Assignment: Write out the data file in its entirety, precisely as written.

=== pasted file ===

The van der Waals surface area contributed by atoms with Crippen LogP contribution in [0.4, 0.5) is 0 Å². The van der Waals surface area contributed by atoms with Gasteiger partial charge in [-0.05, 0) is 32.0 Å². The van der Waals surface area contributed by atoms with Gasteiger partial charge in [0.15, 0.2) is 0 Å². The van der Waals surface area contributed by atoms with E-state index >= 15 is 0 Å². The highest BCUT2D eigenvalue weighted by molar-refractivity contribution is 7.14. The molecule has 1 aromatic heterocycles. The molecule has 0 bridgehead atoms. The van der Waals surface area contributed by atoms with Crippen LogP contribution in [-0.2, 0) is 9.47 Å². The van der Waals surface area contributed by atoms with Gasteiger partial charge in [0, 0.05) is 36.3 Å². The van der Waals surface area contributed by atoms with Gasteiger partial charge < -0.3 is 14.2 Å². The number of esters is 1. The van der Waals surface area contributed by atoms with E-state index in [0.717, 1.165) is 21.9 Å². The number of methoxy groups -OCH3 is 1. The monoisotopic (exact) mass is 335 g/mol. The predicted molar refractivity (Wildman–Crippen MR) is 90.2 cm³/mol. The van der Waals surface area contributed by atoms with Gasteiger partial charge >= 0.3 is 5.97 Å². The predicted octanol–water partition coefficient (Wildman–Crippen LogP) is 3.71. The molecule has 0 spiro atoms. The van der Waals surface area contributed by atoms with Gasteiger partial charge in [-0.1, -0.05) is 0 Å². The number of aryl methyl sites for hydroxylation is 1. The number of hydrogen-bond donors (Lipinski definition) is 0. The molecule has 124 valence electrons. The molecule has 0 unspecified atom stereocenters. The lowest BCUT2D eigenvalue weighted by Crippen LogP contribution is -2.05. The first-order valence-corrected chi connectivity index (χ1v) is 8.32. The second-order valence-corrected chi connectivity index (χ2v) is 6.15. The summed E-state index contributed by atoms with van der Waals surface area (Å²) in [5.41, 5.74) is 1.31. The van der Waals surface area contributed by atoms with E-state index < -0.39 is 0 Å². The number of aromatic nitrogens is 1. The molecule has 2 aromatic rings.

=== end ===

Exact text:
The van der Waals surface area contributed by atoms with Crippen LogP contribution in [0.4, 0.5) is 0 Å². The van der Waals surface area contributed by atoms with Gasteiger partial charge in [-0.05, 0) is 32.0 Å². The van der Waals surface area contributed by atoms with Gasteiger partial charge in [0.15, 0.2) is 0 Å². The van der Waals surface area contributed by atoms with E-state index >= 15 is 0 Å². The highest BCUT2D eigenvalue weighted by molar-refractivity contribution is 7.14. The molecule has 1 aromatic heterocycles. The molecule has 0 bridgehead atoms. The van der Waals surface area contributed by atoms with Crippen LogP contribution in [-0.2, 0) is 9.47 Å². The van der Waals surface area contributed by atoms with Gasteiger partial charge in [0, 0.05) is 36.3 Å². The van der Waals surface area contributed by atoms with Gasteiger partial charge < -0.3 is 14.2 Å². The number of esters is 1. The van der Waals surface area contributed by atoms with E-state index in [0.717, 1.165) is 21.9 Å². The number of methoxy groups -OCH3 is 1. The monoisotopic (exact) mass is 335 g/mol. The predicted molar refractivity (Wildman–Crippen MR) is 90.2 cm³/mol. The van der Waals surface area contributed by atoms with Gasteiger partial charge >= 0.3 is 5.97 Å². The predicted octanol–water partition coefficient (Wildman–Crippen LogP) is 3.71. The molecule has 0 spiro atoms. The van der Waals surface area contributed by atoms with Gasteiger partial charge in [-0.1, -0.05) is 0 Å². The number of aryl methyl sites for hydroxylation is 1. The number of hydrogen-bond donors (Lipinski definition) is 0. The molecule has 124 valence electrons. The molecule has 0 unspecified atom stereocenters. The lowest BCUT2D eigenvalue weighted by Crippen LogP contribution is -2.05. The first-order valence-corrected chi connectivity index (χ1v) is 8.32. The second-order valence-corrected chi connectivity index (χ2v) is 6.15. The summed E-state index contributed by atoms with van der Waals surface area (Å²) in [5.41, 5.74) is 1.31. The van der Waals surface area contributed by atoms with E-state index < -0.39 is 0 Å². The number of aromatic nitrogens is 1. The molecule has 2 aromatic rings.